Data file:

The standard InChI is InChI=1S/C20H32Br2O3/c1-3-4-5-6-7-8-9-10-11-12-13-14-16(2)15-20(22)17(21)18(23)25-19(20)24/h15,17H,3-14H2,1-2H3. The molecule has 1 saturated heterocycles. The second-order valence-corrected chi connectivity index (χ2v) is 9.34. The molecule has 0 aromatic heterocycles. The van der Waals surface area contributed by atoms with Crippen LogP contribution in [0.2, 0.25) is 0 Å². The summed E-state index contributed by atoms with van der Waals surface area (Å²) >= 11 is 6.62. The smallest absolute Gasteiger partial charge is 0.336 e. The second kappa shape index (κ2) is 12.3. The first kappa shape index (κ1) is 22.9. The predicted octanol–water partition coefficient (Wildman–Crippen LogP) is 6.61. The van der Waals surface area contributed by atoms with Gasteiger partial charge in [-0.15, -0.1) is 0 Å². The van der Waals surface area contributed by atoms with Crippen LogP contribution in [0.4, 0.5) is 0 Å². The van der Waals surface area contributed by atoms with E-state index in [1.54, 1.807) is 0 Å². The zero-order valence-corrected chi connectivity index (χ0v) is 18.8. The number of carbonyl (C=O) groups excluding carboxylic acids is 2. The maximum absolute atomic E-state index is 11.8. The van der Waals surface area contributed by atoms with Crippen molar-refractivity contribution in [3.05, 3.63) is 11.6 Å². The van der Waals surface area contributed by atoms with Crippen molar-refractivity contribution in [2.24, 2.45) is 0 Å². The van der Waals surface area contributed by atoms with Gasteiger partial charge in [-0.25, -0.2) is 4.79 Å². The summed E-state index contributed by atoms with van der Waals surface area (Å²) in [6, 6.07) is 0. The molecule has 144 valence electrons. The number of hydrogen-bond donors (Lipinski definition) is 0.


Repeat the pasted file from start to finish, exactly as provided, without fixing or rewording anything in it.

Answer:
The standard InChI is InChI=1S/C20H32Br2O3/c1-3-4-5-6-7-8-9-10-11-12-13-14-16(2)15-20(22)17(21)18(23)25-19(20)24/h15,17H,3-14H2,1-2H3. The molecule has 1 saturated heterocycles. The second-order valence-corrected chi connectivity index (χ2v) is 9.34. The molecule has 0 aromatic heterocycles. The van der Waals surface area contributed by atoms with Crippen LogP contribution in [0.2, 0.25) is 0 Å². The summed E-state index contributed by atoms with van der Waals surface area (Å²) >= 11 is 6.62. The smallest absolute Gasteiger partial charge is 0.336 e. The second kappa shape index (κ2) is 12.3. The first kappa shape index (κ1) is 22.9. The predicted octanol–water partition coefficient (Wildman–Crippen LogP) is 6.61. The van der Waals surface area contributed by atoms with Gasteiger partial charge in [-0.15, -0.1) is 0 Å². The van der Waals surface area contributed by atoms with Crippen LogP contribution in [0.4, 0.5) is 0 Å². The van der Waals surface area contributed by atoms with E-state index in [1.54, 1.807) is 0 Å². The zero-order valence-corrected chi connectivity index (χ0v) is 18.8. The number of carbonyl (C=O) groups excluding carboxylic acids is 2. The maximum absolute atomic E-state index is 11.8. The van der Waals surface area contributed by atoms with Crippen molar-refractivity contribution in [3.05, 3.63) is 11.6 Å². The van der Waals surface area contributed by atoms with Crippen molar-refractivity contribution in [2.24, 2.45) is 0 Å². The van der Waals surface area contributed by atoms with Gasteiger partial charge in [-0.25, -0.2) is 4.79 Å². The summed E-state index contributed by atoms with van der Waals surface area (Å²) in [6, 6.07) is 0. The molecule has 144 valence electrons. The number of hydrogen-bond donors (Lipinski definition) is 0.